Archives for posts with tag: experiences

I was playing Alter Ego last night during an unintentionally extended break from studying. It’s a text-based RPG (role-playing game), somewhat similar to those Choose-Your-Adventure books, where they tell you to turn to page X if you want to do this, turn to page Y if you want to do that, except you’re not playing a predetermined character by the author. You’re playing yourself.

Instead of earning gold to buy swords which can hack up a Level 150 monster, Alter Ego takes you through the various stages of normal, unspectacular, human life — infancy, childhood, adolescence, adulthood, etc. — and in each stage, you have a wide, wide range of possible choices, and your decisions will ultimately impact your future. In this way, the game achieves its goal to provide a place to imagine what your life would be like if only you did X or were more like Y.

The one qualm I have about Alter Ego is that they just don’t allow you enough turns per stage. This means that you don’t get to experience all the possible scenarios of each stage per run of the game, and I feel that’s just not enough to complete what you’re supposed to complete in each stage of life. For example, I was finally able to get through all the “college experiences” I needed to graduate…by the time I was in the OLD ADULTHOOD stage. >.> Would I even need a college degree by that point?

That the number of turns is limited is probably why the game is so short. I did not want to die yet (“there’s still so much I haven’t done!”), but there was no other choice: My time was up. They congratulated me on my death. I closed the browser window with the feeling that life is really transient. Did I not just run through a person’s entire life in a couple of hours? I was born, I grew up, I grew old, I died. Everything passes…so quickly. And it makes you think how fast real life passes you by too; in my case, I’m almost finished with another year of university! How can that be possible? I haven’t done that much yet!

Reflections aside, Alter Ego is a refreshing take on a fantasy-dominated game genre. Sure, there’s no images, but a game that is so personal in nature would not work with petty graphic representations. Try it — I’m sure you’ll like it. See what your life could turn out like if you make the same choices as you do in reality now, or become the exact opposite of who you are now…and see if your life turns out better (or worse). Perhaps you’ll walk away with some interesting reflections on life that may help you in reality.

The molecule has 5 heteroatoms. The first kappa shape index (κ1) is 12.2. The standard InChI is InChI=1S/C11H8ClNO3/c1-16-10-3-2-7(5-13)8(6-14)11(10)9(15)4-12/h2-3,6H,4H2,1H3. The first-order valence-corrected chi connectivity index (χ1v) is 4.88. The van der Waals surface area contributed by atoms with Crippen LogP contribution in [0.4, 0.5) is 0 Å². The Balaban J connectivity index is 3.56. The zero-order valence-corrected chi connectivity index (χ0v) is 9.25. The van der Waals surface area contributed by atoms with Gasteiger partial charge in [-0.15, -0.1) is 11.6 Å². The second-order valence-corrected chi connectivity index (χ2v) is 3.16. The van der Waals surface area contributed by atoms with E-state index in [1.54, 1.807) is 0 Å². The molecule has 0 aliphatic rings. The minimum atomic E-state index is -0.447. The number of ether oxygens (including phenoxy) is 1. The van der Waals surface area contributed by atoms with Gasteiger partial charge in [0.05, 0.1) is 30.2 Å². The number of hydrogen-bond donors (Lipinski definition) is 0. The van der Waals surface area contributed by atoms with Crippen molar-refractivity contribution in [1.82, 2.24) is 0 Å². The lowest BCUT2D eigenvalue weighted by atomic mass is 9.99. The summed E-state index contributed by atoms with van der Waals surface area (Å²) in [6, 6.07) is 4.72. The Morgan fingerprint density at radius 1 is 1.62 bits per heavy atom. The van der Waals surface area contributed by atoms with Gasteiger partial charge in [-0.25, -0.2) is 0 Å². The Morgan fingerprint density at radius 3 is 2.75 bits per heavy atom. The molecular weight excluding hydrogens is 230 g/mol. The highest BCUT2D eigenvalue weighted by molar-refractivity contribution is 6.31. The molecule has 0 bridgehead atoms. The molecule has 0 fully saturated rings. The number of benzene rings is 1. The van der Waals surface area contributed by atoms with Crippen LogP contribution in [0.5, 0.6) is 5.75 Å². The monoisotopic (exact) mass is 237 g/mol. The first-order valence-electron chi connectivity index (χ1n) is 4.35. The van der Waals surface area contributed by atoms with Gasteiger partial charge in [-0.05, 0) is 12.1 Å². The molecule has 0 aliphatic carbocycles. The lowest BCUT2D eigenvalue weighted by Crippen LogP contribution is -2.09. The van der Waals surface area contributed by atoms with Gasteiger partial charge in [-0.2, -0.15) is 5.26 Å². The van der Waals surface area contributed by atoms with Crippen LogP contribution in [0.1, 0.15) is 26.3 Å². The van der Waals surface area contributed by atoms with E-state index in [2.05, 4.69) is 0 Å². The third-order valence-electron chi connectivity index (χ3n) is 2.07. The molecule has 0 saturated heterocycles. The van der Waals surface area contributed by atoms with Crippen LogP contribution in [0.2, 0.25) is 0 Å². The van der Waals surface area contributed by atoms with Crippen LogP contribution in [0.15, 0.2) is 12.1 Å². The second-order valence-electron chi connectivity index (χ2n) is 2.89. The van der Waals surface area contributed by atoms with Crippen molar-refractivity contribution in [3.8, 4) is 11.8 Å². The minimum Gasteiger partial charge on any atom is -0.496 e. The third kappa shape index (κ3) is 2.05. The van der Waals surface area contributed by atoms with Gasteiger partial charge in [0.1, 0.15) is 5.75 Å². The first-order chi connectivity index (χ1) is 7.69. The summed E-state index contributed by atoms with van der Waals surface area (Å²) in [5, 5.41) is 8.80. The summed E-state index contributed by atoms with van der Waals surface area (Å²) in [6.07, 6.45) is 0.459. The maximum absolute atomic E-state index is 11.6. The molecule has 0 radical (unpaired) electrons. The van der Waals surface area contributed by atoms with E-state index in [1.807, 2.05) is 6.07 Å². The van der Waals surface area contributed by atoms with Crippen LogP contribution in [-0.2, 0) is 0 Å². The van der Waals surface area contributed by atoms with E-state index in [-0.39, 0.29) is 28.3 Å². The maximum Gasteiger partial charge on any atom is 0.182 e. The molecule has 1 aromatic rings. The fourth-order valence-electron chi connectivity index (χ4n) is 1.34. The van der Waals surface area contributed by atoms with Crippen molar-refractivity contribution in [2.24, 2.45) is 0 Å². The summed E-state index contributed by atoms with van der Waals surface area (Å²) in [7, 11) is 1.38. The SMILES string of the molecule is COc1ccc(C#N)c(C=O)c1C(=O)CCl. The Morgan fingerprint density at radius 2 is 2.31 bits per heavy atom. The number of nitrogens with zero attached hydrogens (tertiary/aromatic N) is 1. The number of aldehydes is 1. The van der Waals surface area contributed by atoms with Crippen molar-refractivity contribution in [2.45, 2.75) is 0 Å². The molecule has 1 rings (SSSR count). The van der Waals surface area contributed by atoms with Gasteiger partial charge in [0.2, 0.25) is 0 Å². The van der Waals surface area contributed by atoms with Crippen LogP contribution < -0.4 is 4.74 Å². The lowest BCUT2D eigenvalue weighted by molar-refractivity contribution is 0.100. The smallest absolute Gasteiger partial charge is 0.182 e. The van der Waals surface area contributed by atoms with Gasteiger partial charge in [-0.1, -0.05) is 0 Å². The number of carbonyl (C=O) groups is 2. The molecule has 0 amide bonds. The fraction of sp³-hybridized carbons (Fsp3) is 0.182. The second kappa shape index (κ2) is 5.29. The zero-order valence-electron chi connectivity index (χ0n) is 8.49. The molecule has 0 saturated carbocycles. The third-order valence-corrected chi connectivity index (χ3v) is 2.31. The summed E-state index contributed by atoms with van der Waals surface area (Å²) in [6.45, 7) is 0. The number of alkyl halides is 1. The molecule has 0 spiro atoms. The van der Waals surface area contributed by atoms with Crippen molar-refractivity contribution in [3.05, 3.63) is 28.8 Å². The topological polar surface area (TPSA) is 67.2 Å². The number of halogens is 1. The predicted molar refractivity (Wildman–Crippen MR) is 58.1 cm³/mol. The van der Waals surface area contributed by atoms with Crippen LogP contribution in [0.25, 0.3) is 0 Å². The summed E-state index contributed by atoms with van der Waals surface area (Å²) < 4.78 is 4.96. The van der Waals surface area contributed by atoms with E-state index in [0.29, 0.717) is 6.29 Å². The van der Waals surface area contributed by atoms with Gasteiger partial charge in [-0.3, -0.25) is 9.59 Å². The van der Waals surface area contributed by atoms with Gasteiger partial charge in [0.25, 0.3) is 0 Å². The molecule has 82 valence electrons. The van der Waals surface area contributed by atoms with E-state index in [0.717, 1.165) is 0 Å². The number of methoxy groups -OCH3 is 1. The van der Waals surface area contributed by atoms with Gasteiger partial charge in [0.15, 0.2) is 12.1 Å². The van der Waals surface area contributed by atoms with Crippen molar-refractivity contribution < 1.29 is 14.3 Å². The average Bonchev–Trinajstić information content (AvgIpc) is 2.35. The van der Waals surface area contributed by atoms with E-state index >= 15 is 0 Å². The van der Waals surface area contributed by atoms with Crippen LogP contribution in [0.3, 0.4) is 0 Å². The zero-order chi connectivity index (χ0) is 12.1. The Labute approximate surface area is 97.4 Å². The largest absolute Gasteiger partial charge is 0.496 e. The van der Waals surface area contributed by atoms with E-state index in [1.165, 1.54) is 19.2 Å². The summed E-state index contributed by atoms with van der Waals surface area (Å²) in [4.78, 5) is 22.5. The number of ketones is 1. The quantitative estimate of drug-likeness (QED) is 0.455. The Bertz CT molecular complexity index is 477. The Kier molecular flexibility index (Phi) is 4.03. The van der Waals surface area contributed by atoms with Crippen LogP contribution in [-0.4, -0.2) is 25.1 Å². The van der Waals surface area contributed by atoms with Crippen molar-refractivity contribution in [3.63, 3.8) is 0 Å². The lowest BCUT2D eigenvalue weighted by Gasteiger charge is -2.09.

On Thursday, I lived a day as a dog owner.

Well, less than a day. And it wasn’t a complete experience — I didn’t have to wash him, feed him, or brush him — but still, I had a feel for what taking care of a dog was like.

My friend recently adopted a small dog, and she invited me out with her to walk her dog, Teddy. At first, I was a bit nervous about this, as I was slightly scared of dogs in general due to all those stories of them attacking people. Also, I’ve never had any friends who owned dogs until now, so I was unsure of how I should interact with dogs.

Thankfully, Teddy was very friendly. He excitedly licked me as soon as he saw me (I really had to make an effort to keep my face away from him), and was totally content in letting me walk him… Well, totally content in being able to walk me. I let Teddy set the pace for the walk, so I was walking behind him as he happily skipped ahead. I actually had to feel sorry towards my friend, who was walking behind us (she had to carry his water and food, so it wasn’t quite her fault for falling behind). But, thankfully, Teddy was conscious enough to turn around and check if my friend was still there, slowing down when necessary to wait for her to catch up. It was heartwarming to see that such a bond had already formed between them in the course of two weeks.

I came to the conclusion that dogwalking would be a satisfying and enjoyable workout (at least with Teddy, as he’s a ball of energy), if not for a few things:

  1. Teddy stops every ten minutes to make his mark (i.e. pee) somewhere. While I understand that this is a natural thing for him to do, it’s not particularly suitable for a good aerobic workout: I want to keep walking! Thankfully, the entire process doesn’t take too long.
  2. Teddy hates squirrels. At the mere sight of one, he barks and will probably try to climb up a tree to chase it. You have to coax and drag him away, or else you might as well be standing there for the next hour. I’m sure not all dogs are anti-squirrel though, so this wouldn’t be a factor with other dogs.
  3. Meeting other dog owners is a tricky business. It’s okay if the dogs are just interested in sniffing each other before going their separate ways, but sadly, a meeting can become quite aggresive. By the end of the walk, I found that I became apprehensive whenever we were approaching another dog, because who knows what kind of reactions we’ll have to deal with?

But those things aside, I wouldn’t mind walking Teddy again at all.